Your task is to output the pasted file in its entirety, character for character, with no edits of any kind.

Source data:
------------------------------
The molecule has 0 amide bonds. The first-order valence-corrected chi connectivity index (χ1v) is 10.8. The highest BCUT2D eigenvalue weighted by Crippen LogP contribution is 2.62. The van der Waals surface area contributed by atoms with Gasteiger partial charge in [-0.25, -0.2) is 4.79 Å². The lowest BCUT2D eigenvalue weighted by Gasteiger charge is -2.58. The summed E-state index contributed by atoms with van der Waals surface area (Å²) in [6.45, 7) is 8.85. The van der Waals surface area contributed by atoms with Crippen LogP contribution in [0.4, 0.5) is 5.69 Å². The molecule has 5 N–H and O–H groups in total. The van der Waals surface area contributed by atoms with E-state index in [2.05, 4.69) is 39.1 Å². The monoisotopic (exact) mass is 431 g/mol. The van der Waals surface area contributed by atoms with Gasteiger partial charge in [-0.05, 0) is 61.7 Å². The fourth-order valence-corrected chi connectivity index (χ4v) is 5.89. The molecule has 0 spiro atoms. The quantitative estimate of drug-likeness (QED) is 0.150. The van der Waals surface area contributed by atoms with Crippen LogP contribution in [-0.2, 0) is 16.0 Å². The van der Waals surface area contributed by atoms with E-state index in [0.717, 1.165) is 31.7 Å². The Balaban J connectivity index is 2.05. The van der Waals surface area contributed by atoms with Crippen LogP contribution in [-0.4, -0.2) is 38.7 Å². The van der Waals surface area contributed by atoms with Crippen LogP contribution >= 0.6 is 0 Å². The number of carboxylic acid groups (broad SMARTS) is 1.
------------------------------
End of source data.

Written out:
The molecule has 0 amide bonds. The first-order valence-corrected chi connectivity index (χ1v) is 10.8. The highest BCUT2D eigenvalue weighted by Crippen LogP contribution is 2.62. The van der Waals surface area contributed by atoms with Gasteiger partial charge in [-0.25, -0.2) is 4.79 Å². The lowest BCUT2D eigenvalue weighted by Gasteiger charge is -2.58. The summed E-state index contributed by atoms with van der Waals surface area (Å²) in [6.45, 7) is 8.85. The van der Waals surface area contributed by atoms with Crippen LogP contribution in [0.4, 0.5) is 5.69 Å². The molecule has 5 N–H and O–H groups in total. The van der Waals surface area contributed by atoms with E-state index in [2.05, 4.69) is 39.1 Å². The monoisotopic (exact) mass is 431 g/mol. The van der Waals surface area contributed by atoms with Gasteiger partial charge in [-0.05, 0) is 61.7 Å². The fourth-order valence-corrected chi connectivity index (χ4v) is 5.89. The molecule has 0 spiro atoms. The quantitative estimate of drug-likeness (QED) is 0.150. The van der Waals surface area contributed by atoms with Crippen LogP contribution in [-0.2, 0) is 16.0 Å². The van der Waals surface area contributed by atoms with E-state index in [0.717, 1.165) is 31.7 Å². The Balaban J connectivity index is 2.05. The van der Waals surface area contributed by atoms with Crippen LogP contribution in [-0.4, -0.2) is 38.7 Å². The van der Waals surface area contributed by atoms with Crippen LogP contribution >= 0.6 is 0 Å². The number of carboxylic acid groups (broad SMARTS) is 1.